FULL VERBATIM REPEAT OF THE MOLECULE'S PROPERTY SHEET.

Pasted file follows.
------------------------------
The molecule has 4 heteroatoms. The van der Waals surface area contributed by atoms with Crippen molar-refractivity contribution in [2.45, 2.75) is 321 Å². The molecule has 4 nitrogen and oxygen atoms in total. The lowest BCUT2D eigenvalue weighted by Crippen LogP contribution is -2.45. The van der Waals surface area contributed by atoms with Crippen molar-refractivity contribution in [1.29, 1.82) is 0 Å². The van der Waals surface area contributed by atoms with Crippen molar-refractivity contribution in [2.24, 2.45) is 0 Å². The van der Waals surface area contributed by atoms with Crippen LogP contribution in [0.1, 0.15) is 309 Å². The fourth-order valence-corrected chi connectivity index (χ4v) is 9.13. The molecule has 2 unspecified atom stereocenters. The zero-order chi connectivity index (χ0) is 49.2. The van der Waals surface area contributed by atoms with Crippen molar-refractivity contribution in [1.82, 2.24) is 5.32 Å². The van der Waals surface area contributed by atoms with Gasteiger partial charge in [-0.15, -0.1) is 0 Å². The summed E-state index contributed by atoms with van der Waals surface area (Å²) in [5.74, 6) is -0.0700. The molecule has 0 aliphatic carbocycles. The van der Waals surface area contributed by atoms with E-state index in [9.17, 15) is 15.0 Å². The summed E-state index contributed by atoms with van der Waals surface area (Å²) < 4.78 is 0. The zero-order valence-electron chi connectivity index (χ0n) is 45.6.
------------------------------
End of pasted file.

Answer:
The molecule has 4 heteroatoms. The van der Waals surface area contributed by atoms with Crippen molar-refractivity contribution in [2.45, 2.75) is 321 Å². The molecule has 4 nitrogen and oxygen atoms in total. The lowest BCUT2D eigenvalue weighted by Crippen LogP contribution is -2.45. The van der Waals surface area contributed by atoms with Crippen molar-refractivity contribution in [1.29, 1.82) is 0 Å². The van der Waals surface area contributed by atoms with Crippen molar-refractivity contribution in [2.24, 2.45) is 0 Å². The van der Waals surface area contributed by atoms with Crippen LogP contribution in [0.1, 0.15) is 309 Å². The fourth-order valence-corrected chi connectivity index (χ4v) is 9.13. The molecule has 2 unspecified atom stereocenters. The zero-order chi connectivity index (χ0) is 49.2. The van der Waals surface area contributed by atoms with Crippen molar-refractivity contribution in [1.82, 2.24) is 5.32 Å². The van der Waals surface area contributed by atoms with Gasteiger partial charge in [-0.15, -0.1) is 0 Å². The summed E-state index contributed by atoms with van der Waals surface area (Å²) in [5.74, 6) is -0.0700. The molecule has 0 aliphatic carbocycles. The van der Waals surface area contributed by atoms with E-state index in [9.17, 15) is 15.0 Å². The summed E-state index contributed by atoms with van der Waals surface area (Å²) < 4.78 is 0. The zero-order valence-electron chi connectivity index (χ0n) is 45.6.